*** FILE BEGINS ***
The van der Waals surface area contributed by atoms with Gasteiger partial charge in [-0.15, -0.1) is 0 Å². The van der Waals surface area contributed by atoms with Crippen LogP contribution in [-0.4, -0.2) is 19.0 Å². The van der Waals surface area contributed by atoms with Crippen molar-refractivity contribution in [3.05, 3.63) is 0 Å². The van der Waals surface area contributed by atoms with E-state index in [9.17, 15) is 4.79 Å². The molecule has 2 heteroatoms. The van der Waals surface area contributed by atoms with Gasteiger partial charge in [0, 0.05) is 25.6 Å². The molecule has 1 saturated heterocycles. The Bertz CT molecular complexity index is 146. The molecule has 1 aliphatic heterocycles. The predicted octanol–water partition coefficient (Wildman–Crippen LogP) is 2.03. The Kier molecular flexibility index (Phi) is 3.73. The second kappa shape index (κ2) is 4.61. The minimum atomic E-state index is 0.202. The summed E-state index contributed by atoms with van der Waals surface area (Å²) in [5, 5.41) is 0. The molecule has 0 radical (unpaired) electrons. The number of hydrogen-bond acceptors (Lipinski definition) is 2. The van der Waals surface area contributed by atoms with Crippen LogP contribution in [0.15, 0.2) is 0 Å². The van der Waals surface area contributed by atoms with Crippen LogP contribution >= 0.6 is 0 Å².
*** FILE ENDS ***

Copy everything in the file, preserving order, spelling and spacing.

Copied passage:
The van der Waals surface area contributed by atoms with Gasteiger partial charge in [-0.15, -0.1) is 0 Å². The van der Waals surface area contributed by atoms with Crippen LogP contribution in [-0.4, -0.2) is 19.0 Å². The van der Waals surface area contributed by atoms with Crippen molar-refractivity contribution in [3.05, 3.63) is 0 Å². The van der Waals surface area contributed by atoms with E-state index in [9.17, 15) is 4.79 Å². The molecule has 2 heteroatoms. The van der Waals surface area contributed by atoms with Gasteiger partial charge in [0, 0.05) is 25.6 Å². The molecule has 1 saturated heterocycles. The Bertz CT molecular complexity index is 146. The molecule has 1 aliphatic heterocycles. The predicted octanol–water partition coefficient (Wildman–Crippen LogP) is 2.03. The Kier molecular flexibility index (Phi) is 3.73. The second kappa shape index (κ2) is 4.61. The minimum atomic E-state index is 0.202. The summed E-state index contributed by atoms with van der Waals surface area (Å²) in [5, 5.41) is 0. The molecule has 0 radical (unpaired) electrons. The number of hydrogen-bond acceptors (Lipinski definition) is 2. The van der Waals surface area contributed by atoms with Crippen LogP contribution in [0.15, 0.2) is 0 Å². The van der Waals surface area contributed by atoms with Crippen LogP contribution >= 0.6 is 0 Å².